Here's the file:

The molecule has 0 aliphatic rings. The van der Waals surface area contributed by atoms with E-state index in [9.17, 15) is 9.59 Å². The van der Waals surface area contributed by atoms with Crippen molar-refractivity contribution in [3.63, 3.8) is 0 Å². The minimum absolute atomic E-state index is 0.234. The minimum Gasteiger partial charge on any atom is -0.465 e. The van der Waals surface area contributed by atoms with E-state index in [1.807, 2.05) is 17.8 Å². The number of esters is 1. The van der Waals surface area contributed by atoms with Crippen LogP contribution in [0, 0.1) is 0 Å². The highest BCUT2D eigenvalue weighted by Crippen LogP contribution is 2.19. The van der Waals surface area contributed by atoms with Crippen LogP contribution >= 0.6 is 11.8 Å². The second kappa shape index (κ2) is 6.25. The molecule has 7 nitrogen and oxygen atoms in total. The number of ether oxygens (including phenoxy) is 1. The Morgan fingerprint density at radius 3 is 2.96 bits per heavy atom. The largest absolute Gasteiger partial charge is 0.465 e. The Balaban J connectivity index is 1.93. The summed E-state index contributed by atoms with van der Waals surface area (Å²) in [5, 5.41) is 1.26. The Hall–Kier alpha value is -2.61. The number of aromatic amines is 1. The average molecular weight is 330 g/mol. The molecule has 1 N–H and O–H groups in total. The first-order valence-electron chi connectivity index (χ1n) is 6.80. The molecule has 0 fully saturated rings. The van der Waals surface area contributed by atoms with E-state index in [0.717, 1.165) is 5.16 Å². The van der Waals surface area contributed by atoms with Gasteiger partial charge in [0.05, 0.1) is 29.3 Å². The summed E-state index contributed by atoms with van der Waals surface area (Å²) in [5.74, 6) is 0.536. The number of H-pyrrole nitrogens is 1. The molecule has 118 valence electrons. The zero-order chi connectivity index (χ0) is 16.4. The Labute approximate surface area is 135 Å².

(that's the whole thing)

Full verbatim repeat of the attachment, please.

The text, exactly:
The molecule has 0 aliphatic rings. The van der Waals surface area contributed by atoms with E-state index in [9.17, 15) is 9.59 Å². The van der Waals surface area contributed by atoms with Crippen molar-refractivity contribution in [3.63, 3.8) is 0 Å². The minimum absolute atomic E-state index is 0.234. The minimum Gasteiger partial charge on any atom is -0.465 e. The van der Waals surface area contributed by atoms with E-state index in [1.807, 2.05) is 17.8 Å². The number of esters is 1. The van der Waals surface area contributed by atoms with Crippen LogP contribution in [0, 0.1) is 0 Å². The highest BCUT2D eigenvalue weighted by Crippen LogP contribution is 2.19. The van der Waals surface area contributed by atoms with Crippen LogP contribution >= 0.6 is 11.8 Å². The second kappa shape index (κ2) is 6.25. The molecule has 7 nitrogen and oxygen atoms in total. The number of ether oxygens (including phenoxy) is 1. The Morgan fingerprint density at radius 3 is 2.96 bits per heavy atom. The largest absolute Gasteiger partial charge is 0.465 e. The Balaban J connectivity index is 1.93. The summed E-state index contributed by atoms with van der Waals surface area (Å²) in [5, 5.41) is 1.26. The Hall–Kier alpha value is -2.61. The number of aromatic amines is 1. The average molecular weight is 330 g/mol. The molecule has 1 N–H and O–H groups in total. The first-order valence-electron chi connectivity index (χ1n) is 6.80. The molecule has 0 fully saturated rings. The van der Waals surface area contributed by atoms with E-state index in [0.717, 1.165) is 5.16 Å². The van der Waals surface area contributed by atoms with Gasteiger partial charge in [0.05, 0.1) is 29.3 Å². The summed E-state index contributed by atoms with van der Waals surface area (Å²) in [5.74, 6) is 0.536. The number of H-pyrrole nitrogens is 1. The molecule has 118 valence electrons. The zero-order chi connectivity index (χ0) is 16.4. The Labute approximate surface area is 135 Å².